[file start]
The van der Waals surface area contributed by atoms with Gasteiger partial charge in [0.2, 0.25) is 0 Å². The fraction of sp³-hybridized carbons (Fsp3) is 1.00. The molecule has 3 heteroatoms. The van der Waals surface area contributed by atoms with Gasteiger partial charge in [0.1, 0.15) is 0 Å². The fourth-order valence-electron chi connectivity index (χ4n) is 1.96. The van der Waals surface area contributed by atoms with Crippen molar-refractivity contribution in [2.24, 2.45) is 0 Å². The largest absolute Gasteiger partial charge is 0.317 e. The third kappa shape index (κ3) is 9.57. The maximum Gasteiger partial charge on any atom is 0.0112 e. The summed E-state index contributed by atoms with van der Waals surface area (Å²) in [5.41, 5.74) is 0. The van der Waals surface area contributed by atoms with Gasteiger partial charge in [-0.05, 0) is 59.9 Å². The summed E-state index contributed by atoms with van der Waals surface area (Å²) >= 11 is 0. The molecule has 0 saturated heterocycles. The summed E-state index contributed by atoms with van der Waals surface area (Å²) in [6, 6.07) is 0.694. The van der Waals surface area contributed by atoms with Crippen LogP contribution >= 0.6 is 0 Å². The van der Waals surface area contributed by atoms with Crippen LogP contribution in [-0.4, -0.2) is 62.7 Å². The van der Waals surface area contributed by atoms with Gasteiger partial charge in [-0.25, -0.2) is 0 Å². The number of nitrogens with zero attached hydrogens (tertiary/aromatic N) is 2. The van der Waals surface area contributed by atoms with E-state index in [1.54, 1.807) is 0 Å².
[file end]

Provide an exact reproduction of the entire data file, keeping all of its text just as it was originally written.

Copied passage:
The van der Waals surface area contributed by atoms with Gasteiger partial charge in [0.2, 0.25) is 0 Å². The fraction of sp³-hybridized carbons (Fsp3) is 1.00. The molecule has 3 heteroatoms. The van der Waals surface area contributed by atoms with Gasteiger partial charge in [0.1, 0.15) is 0 Å². The fourth-order valence-electron chi connectivity index (χ4n) is 1.96. The van der Waals surface area contributed by atoms with Crippen molar-refractivity contribution in [2.24, 2.45) is 0 Å². The largest absolute Gasteiger partial charge is 0.317 e. The third kappa shape index (κ3) is 9.57. The maximum Gasteiger partial charge on any atom is 0.0112 e. The summed E-state index contributed by atoms with van der Waals surface area (Å²) in [5.41, 5.74) is 0. The van der Waals surface area contributed by atoms with Gasteiger partial charge in [-0.05, 0) is 59.9 Å². The summed E-state index contributed by atoms with van der Waals surface area (Å²) >= 11 is 0. The molecule has 0 saturated heterocycles. The summed E-state index contributed by atoms with van der Waals surface area (Å²) in [6, 6.07) is 0.694. The van der Waals surface area contributed by atoms with Crippen LogP contribution >= 0.6 is 0 Å². The van der Waals surface area contributed by atoms with Crippen LogP contribution in [-0.4, -0.2) is 62.7 Å². The van der Waals surface area contributed by atoms with Gasteiger partial charge in [-0.25, -0.2) is 0 Å². The number of nitrogens with zero attached hydrogens (tertiary/aromatic N) is 2. The van der Waals surface area contributed by atoms with E-state index in [1.54, 1.807) is 0 Å².